5 Minutes With… Paul Clifford, Sage UKI X3

In the latest instalment of our supply chain executive interview series, we spoke to Paul Clifford, Head of Professional Services at Sage UKI X3, about his company, industry opportunities, the challenges of COVID-19 and the impact of news technology…

 Questions

Tell us about your company, products and services.

I manage the Medium Segment X3 Professional Services team at Sage. We specialise in implementation projects of X3 ERP for customers and providing Centre of Excellence Services to our business partners.

What have been the biggest challenges the Supply Chain industry has faced in light of the Covid-19 Pandemic?

The industry has faced challenges that could never have planned for, some stockrooms and distribution centres have been closed so alternative shipping arrangements had to be put in place at short notice with restricted transport options.  Other businesses have had contingency plans for problems in a hub or a region but no one anticipated a full global impact including transport.  Finally factor in the surge in consumer demand and reduced manpower and the industry have had some unprecedented challenges to solve with no rehearsals.  At Sage we have provided support to our customers to amend configurations to help them over come some of their challenges.

And what have been the biggest opportunities?

Optimised stock holdings and optimising replenishment with just in time purchasing of raw materials and manufacturing.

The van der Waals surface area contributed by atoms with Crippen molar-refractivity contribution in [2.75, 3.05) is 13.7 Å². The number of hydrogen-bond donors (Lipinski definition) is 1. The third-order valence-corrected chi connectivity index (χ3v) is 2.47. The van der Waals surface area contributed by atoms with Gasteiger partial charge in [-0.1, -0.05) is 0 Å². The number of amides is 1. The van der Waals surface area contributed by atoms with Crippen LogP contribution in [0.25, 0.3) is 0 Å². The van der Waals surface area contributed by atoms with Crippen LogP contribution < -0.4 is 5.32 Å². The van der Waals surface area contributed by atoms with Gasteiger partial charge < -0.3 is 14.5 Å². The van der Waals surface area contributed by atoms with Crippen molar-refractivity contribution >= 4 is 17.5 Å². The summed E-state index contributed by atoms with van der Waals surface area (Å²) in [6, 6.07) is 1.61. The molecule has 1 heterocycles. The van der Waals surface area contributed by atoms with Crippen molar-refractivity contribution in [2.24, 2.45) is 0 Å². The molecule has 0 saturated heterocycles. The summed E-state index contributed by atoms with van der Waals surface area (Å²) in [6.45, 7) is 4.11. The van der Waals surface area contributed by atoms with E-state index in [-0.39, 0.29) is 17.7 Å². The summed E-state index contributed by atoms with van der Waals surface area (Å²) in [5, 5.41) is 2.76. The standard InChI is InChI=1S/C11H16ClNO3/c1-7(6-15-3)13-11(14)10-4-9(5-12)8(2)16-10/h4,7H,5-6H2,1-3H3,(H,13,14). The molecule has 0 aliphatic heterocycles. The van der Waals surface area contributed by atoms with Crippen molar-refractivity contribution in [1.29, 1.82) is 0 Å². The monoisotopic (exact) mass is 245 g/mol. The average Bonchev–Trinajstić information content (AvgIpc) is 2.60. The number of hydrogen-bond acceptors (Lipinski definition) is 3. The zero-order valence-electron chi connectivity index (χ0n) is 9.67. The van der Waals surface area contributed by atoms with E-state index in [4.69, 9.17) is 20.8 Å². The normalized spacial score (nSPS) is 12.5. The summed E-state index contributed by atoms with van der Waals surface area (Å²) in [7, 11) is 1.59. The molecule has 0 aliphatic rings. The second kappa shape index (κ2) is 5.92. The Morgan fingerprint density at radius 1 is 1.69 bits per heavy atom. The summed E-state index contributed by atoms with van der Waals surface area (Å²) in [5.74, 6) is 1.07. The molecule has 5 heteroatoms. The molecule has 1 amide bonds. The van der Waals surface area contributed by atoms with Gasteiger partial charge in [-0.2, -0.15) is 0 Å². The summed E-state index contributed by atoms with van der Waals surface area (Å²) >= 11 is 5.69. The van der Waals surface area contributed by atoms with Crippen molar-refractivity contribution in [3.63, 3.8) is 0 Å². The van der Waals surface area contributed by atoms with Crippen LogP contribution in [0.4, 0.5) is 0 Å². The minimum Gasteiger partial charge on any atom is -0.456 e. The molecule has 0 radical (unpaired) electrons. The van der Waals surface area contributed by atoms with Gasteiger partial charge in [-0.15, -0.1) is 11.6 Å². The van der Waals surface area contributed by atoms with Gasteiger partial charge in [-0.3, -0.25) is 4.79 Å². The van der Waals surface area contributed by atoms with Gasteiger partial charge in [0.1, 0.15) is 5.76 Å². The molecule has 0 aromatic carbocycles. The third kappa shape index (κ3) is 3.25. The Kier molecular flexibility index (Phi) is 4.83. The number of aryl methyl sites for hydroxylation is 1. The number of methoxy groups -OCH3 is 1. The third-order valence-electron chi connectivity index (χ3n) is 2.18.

What is the biggest priority for the Supply Chain industry in 2020?

Resilience, efficiency and flexibility!

What are the main trends you are expecting to see in the market in 2020?

There will be a bigger focus on authenticity of product, traceability and systems driving temporary legislation such as social distancing regulations enforced.

What technology is going to have the biggest impact on the market this year?

Collaborative technologies that help authenticate traceability and authenticity of products such as blockchain.

In 2023 we’ll all be talking about…?

How we have prevented the supply chain challenges we hand in 2020!

Which person in, or associated with, the Supply Chain industry would you most like to meet?

Eddie Stobart – the founder, they turned a distribution brand into a household name.

What’s the most surprising thing you’ve learnt about the Supply Chain sector?

The complexity of getting food from source to consumers dinner tables.

You go to the bar at the Total Supply Chain Summit – what’s your tipple of choice?

A local real ale.  There are so many to choose from and they are all different.

What’s the most exciting thing about your job?

Meeting people from different businesses and helping them solve their problems.

And what’s the most challenging?

Switching off when on holiday.

Peaky Blinders or Stranger Things?

Peaky Blinders if I am forced to choose! 

5 Minutes With… Les Brookes, Oliver Wight

In the latest instalment of our supply chain industry executive interview series we spoke to Oliver Wight EAME CEO Les Brookes about his company, industry opportunities, the challenges presented by COVID-19 and the importance of data for running business scenarios…

Tell us about your company, products, and services.

Oliver Wight are a global organisation that works with businesses to improve their planning capabilities, enable end to end supply chain integration, shape demand, and alter the mindset of business leaders to unlock a whole new, improved way of working. And what follows is outstanding results. We are the originators of Sales & Operations Planning and industry thought leaders for Integrated Business Planning. Our philosophy is based on finding the sweet spot between process, people, and tools to enable business sustainability and success.